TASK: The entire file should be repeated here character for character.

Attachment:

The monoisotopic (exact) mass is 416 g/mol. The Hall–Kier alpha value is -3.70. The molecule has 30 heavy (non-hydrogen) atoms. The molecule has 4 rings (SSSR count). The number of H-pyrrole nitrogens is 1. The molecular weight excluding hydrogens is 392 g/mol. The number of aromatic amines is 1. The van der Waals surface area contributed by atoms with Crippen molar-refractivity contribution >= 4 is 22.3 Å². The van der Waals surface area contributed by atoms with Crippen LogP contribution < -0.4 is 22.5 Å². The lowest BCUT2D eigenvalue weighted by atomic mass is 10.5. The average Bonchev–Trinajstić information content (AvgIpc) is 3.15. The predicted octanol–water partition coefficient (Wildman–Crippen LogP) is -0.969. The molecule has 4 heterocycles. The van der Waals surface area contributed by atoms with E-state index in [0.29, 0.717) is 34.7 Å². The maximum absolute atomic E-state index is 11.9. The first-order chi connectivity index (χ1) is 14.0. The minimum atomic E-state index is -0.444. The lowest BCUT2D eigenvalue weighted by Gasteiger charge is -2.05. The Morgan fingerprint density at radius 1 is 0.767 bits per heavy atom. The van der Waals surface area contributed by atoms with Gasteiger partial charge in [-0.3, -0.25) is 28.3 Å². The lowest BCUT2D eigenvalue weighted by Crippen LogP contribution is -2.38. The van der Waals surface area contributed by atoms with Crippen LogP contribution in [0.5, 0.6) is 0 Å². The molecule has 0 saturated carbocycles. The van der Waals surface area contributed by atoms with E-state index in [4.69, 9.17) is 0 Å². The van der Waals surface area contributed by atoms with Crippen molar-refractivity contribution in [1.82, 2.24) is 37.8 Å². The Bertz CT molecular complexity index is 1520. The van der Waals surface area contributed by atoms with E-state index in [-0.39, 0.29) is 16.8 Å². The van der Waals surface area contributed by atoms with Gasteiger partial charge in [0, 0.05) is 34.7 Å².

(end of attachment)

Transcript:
The monoisotopic (exact) mass is 416 g/mol. The Hall–Kier alpha value is -3.70. The molecule has 30 heavy (non-hydrogen) atoms. The molecule has 4 rings (SSSR count). The number of H-pyrrole nitrogens is 1. The molecular weight excluding hydrogens is 392 g/mol. The number of aromatic amines is 1. The van der Waals surface area contributed by atoms with Crippen molar-refractivity contribution >= 4 is 22.3 Å². The van der Waals surface area contributed by atoms with Crippen LogP contribution < -0.4 is 22.5 Å². The lowest BCUT2D eigenvalue weighted by atomic mass is 10.5. The average Bonchev–Trinajstić information content (AvgIpc) is 3.15. The predicted octanol–water partition coefficient (Wildman–Crippen LogP) is -0.969. The molecule has 4 heterocycles. The van der Waals surface area contributed by atoms with E-state index in [0.29, 0.717) is 34.7 Å². The maximum absolute atomic E-state index is 11.9. The first-order chi connectivity index (χ1) is 14.0. The minimum atomic E-state index is -0.444. The lowest BCUT2D eigenvalue weighted by Gasteiger charge is -2.05. The Morgan fingerprint density at radius 1 is 0.767 bits per heavy atom. The van der Waals surface area contributed by atoms with Gasteiger partial charge in [-0.3, -0.25) is 28.3 Å². The lowest BCUT2D eigenvalue weighted by Crippen LogP contribution is -2.38. The van der Waals surface area contributed by atoms with Crippen LogP contribution in [0.5, 0.6) is 0 Å². The molecule has 0 saturated carbocycles. The van der Waals surface area contributed by atoms with E-state index in [4.69, 9.17) is 0 Å². The van der Waals surface area contributed by atoms with Crippen molar-refractivity contribution in [1.82, 2.24) is 37.8 Å². The Bertz CT molecular complexity index is 1520. The van der Waals surface area contributed by atoms with E-state index in [-0.39, 0.29) is 16.8 Å². The van der Waals surface area contributed by atoms with Gasteiger partial charge in [0, 0.05) is 34.7 Å².